L is so convinced she isn’t going to be running the Burton 10k today that she breaks her own boundaries before we even roll out of bed. Then she decides she is fit to run and then blitzes it in a good time.
Laura (Holliday Grainger) and Tyler (Alia Shawkat) are two friends who share a flat in Dublin and enjoy a hedonistic lifestyle with lashings of drink, drugs and casual sex. Robin Ellacott as you've never seen her before.
Although she nearly didn’t get the chance to blitz anything as we struggle to get to the start at Shobnall Leisure Centre because most of the surrounding roads are closed due to road works. We have to abandon our car in a street somewhere and walk the rest of the way, as do a fair number of the competitors although others do seem to have cracked the secret code and found a way to the car park.
The course is undulating, or rather largely uphill in the first half and downhill in the second half. It finishes with a lap of the athletics track at Shobnall. It was a pleasant leg stretch.
In the evening we are at Broadway to see Animals.
The pair simply get through their days so that they can live their nights but you have to wonder how, as they both appear to work as baristas, they can afford to do this. It is true that they do seem to have a knack of finding functions where there is free drink on offer while Tyler is shameless about decanting the dregs left in other people’s glasses into her own. There is barely a single scene in the film where wine is not being drunk or drugs being snorted. A lot of the film’s budget must have gone on ‘substances.
The girls’ friendship is a close one, at times they even share a bed and rarely leave each other's side, but as they enter their 30s Laura begins to wonder if it’s time to avert an early death and grow up. She’d also quite like to finish the book she’s been writing for the last ten years, which only stretches to ten pages at the moment.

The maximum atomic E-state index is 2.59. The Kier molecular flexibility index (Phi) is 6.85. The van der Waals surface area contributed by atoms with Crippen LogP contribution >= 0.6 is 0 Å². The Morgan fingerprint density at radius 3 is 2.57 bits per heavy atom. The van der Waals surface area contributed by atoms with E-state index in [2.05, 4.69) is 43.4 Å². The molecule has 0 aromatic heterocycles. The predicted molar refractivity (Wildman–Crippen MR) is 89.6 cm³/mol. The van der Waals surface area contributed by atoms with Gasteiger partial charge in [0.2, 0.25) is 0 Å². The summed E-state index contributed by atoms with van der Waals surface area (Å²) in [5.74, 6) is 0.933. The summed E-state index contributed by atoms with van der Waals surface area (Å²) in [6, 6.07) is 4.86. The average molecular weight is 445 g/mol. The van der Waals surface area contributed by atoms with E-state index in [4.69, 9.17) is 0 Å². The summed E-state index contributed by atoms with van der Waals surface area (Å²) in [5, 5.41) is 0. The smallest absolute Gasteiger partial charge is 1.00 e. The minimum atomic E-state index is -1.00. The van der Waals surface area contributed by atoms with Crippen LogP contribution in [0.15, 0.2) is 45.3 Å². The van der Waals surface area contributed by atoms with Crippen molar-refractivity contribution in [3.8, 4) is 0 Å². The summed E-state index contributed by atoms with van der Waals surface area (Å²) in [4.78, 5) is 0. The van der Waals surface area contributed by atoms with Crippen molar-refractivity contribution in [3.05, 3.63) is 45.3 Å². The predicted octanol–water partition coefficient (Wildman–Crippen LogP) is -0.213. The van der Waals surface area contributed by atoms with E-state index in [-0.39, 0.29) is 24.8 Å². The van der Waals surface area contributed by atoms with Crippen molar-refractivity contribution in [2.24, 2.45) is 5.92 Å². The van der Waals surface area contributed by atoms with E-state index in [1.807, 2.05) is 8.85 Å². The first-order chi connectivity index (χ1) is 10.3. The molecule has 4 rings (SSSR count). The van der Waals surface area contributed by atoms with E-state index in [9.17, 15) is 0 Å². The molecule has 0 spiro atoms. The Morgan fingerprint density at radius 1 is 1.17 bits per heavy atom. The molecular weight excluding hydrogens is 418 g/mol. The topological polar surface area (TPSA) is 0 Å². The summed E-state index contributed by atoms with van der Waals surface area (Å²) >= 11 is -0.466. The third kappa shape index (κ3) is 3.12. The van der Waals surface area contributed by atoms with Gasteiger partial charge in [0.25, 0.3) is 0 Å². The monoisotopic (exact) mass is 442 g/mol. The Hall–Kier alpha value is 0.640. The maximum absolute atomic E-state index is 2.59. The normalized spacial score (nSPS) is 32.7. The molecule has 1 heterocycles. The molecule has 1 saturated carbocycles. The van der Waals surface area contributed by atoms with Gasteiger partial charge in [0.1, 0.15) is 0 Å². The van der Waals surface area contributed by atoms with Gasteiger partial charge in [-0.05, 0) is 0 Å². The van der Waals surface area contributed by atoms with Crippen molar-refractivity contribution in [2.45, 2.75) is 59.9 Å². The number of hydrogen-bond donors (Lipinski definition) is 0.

Her sister, once their partying partner in crime, is now married, pregnant and sober. She is increasingly disapproving of her sister's lifestyle and of Tyler in particular. Whereas Laura is close to her family, Tyler never sees hers.
An opportunity for a more balanced way of life presents itself when Laura meets classical pianist Jim (Fra Fee). He is diligent, level-headed and hard working. A grown up even. Everything she isn’t.
Jim tries to fit in with Laura’s partying but he just isn’t very good at it. While Laura starts to think more and more that settling down with Jim might be quite a nice option. She tries to bridge both of her worlds, not wanting to become as boring as her sister but equally not wanting to abandon her best friend, and mostly fails. Tyler is quick to see which way the wind is blowing and doesn’t like the prospect of losing her friend.
Laura then compounds her dilemma by meet a dodgy poet called Marty (Dermot Murphy) who she clearly has the hots for but can’t follow through, well... almost but not entirely, you assume out of loyalty to Jim. Then when she finds out that Jim is cheating on her she has the nerve to be upset about it. They separate, leaving Laura alone to perhaps finally finish that book...
It’s one of those films that just drifts along and that’s a style I really like. None of the characters in the film are particularly likeable, so it’s hard to know where your sympathies lie, but that’s the point really. Well worth a look.